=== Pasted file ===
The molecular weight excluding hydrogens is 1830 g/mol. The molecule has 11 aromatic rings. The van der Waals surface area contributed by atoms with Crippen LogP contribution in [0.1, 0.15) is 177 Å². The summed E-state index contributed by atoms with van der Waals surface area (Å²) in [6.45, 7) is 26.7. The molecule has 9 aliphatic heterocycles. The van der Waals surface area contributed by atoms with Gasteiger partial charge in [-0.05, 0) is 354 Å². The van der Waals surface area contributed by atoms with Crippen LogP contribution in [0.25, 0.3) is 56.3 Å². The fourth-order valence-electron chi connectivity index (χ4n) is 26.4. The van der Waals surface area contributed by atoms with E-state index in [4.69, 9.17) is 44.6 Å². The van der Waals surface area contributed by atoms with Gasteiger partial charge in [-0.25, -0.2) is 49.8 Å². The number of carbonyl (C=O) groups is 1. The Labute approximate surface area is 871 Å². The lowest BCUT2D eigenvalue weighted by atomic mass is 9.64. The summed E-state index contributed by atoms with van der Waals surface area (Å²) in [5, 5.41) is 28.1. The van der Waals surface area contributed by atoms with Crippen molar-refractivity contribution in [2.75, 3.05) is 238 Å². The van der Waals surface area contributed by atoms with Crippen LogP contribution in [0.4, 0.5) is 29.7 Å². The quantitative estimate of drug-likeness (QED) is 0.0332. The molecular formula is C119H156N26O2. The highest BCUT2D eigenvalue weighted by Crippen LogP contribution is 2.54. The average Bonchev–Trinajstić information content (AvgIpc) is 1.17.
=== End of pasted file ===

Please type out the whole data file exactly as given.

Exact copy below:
The molecular weight excluding hydrogens is 1830 g/mol. The molecule has 11 aromatic rings. The van der Waals surface area contributed by atoms with Crippen LogP contribution in [0.1, 0.15) is 177 Å². The summed E-state index contributed by atoms with van der Waals surface area (Å²) in [6.45, 7) is 26.7. The molecule has 9 aliphatic heterocycles. The van der Waals surface area contributed by atoms with Gasteiger partial charge in [-0.05, 0) is 354 Å². The van der Waals surface area contributed by atoms with Crippen LogP contribution in [0.25, 0.3) is 56.3 Å². The fourth-order valence-electron chi connectivity index (χ4n) is 26.4. The van der Waals surface area contributed by atoms with E-state index in [4.69, 9.17) is 44.6 Å². The van der Waals surface area contributed by atoms with Gasteiger partial charge in [-0.25, -0.2) is 49.8 Å². The number of carbonyl (C=O) groups is 1. The Labute approximate surface area is 871 Å². The lowest BCUT2D eigenvalue weighted by atomic mass is 9.64. The summed E-state index contributed by atoms with van der Waals surface area (Å²) in [5, 5.41) is 28.1. The van der Waals surface area contributed by atoms with Crippen molar-refractivity contribution in [2.75, 3.05) is 238 Å². The van der Waals surface area contributed by atoms with Crippen LogP contribution in [0.4, 0.5) is 29.7 Å². The quantitative estimate of drug-likeness (QED) is 0.0332. The molecular formula is C119H156N26O2. The highest BCUT2D eigenvalue weighted by Crippen LogP contribution is 2.54. The average Bonchev–Trinajstić information content (AvgIpc) is 1.17.